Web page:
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Chromophore binding to two cysteines increases quantum yield of near-infrared fluorescent proteins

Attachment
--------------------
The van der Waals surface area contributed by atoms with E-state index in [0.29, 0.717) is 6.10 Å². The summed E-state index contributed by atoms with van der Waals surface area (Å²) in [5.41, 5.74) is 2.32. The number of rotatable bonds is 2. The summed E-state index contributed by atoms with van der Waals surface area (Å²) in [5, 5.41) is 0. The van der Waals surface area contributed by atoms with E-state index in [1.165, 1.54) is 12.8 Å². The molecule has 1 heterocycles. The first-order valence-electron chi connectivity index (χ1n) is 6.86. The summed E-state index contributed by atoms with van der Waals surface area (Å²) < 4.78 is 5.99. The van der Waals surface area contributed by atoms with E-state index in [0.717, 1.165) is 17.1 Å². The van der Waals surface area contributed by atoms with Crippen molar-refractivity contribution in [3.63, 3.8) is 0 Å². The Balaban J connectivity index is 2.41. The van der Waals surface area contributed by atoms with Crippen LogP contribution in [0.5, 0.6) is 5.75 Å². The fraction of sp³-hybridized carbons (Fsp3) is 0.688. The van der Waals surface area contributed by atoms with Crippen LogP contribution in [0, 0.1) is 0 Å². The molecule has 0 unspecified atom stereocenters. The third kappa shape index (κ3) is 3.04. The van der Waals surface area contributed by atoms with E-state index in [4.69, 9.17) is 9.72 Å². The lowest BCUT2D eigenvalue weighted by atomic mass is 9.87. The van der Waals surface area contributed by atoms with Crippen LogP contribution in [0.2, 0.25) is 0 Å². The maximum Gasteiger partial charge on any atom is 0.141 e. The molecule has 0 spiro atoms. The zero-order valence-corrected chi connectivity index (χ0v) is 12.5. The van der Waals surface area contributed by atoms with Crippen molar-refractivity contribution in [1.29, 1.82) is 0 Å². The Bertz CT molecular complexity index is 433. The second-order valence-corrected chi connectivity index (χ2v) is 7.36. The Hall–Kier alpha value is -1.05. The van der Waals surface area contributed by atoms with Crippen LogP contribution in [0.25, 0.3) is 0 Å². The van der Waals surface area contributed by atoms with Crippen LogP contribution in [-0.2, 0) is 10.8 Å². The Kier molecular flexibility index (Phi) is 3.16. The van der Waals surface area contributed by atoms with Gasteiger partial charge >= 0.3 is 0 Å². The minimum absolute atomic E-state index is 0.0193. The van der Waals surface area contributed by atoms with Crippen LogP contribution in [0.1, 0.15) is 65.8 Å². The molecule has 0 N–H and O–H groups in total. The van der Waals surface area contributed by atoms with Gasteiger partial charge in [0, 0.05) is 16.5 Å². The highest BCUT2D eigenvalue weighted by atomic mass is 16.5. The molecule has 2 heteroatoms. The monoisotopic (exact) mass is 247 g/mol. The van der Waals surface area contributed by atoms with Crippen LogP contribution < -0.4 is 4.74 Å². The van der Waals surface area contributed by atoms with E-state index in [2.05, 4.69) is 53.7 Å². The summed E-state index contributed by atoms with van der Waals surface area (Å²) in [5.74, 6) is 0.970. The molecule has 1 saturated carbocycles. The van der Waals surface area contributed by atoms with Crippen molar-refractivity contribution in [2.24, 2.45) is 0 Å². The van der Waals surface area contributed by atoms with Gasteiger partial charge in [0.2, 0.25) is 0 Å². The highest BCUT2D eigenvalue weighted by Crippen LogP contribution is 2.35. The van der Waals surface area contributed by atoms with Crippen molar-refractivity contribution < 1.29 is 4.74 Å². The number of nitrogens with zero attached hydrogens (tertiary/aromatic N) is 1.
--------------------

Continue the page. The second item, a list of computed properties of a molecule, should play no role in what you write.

Phytochromes are red/far-red light sensing photoreceptors employing linear tetrapyrroles as chromophores, which are covalently bound to a cysteine (Cys) residue in the chromophore-binding domain (CBD, composed of a PAS and a GAF domain). Recently, near-infrared (NIR) fluorescent proteins (FPs) engineered from bacterial phytochromes binding biliverdin IXα (BV), such as the iRFP series, have become invaluable probes for multicolor fluorescence microscopy and in vivo imaging. However, all current NIR FPs suffer from relatively low brightness. Here, by combining biochemical, spectroscopic and resonance Raman (RR) assays, we purified and characterized an iRFP variant that contains a BV chromophore simultaneously bound to two cysteines. This protein with the unusual double-Cys attached BV showed the highest fluorescence quantum yield (FQY) of 16.6% reported for NIR FPs, whereas the initial iRFP appeared to be a mixture of species with a mean FQY of 11.1%. The purified protein was also characterized with 1.3-fold higher extinction coefficient that together with FQY resulted in almost two-fold brighter fluorescence than the original iRFP as isolated. This work shows that the high FQY of iRFPs with two cysteines is a direct consequence of the double attachment. The PAS-Cys, GAF-Cys and double-Cys attachment each entails distinct configurational constraints of the BV adduct, which can be identified by distinct RR spectroscopic features, i.e. the marker band including the C=C stretching coordinate of the ring A-B methine bridge, which was previously identified as being characteristic for rigid chromophore embedment and high FQY. Our findings can be used to rationally engineer iRFP variants with enhanced FQYs.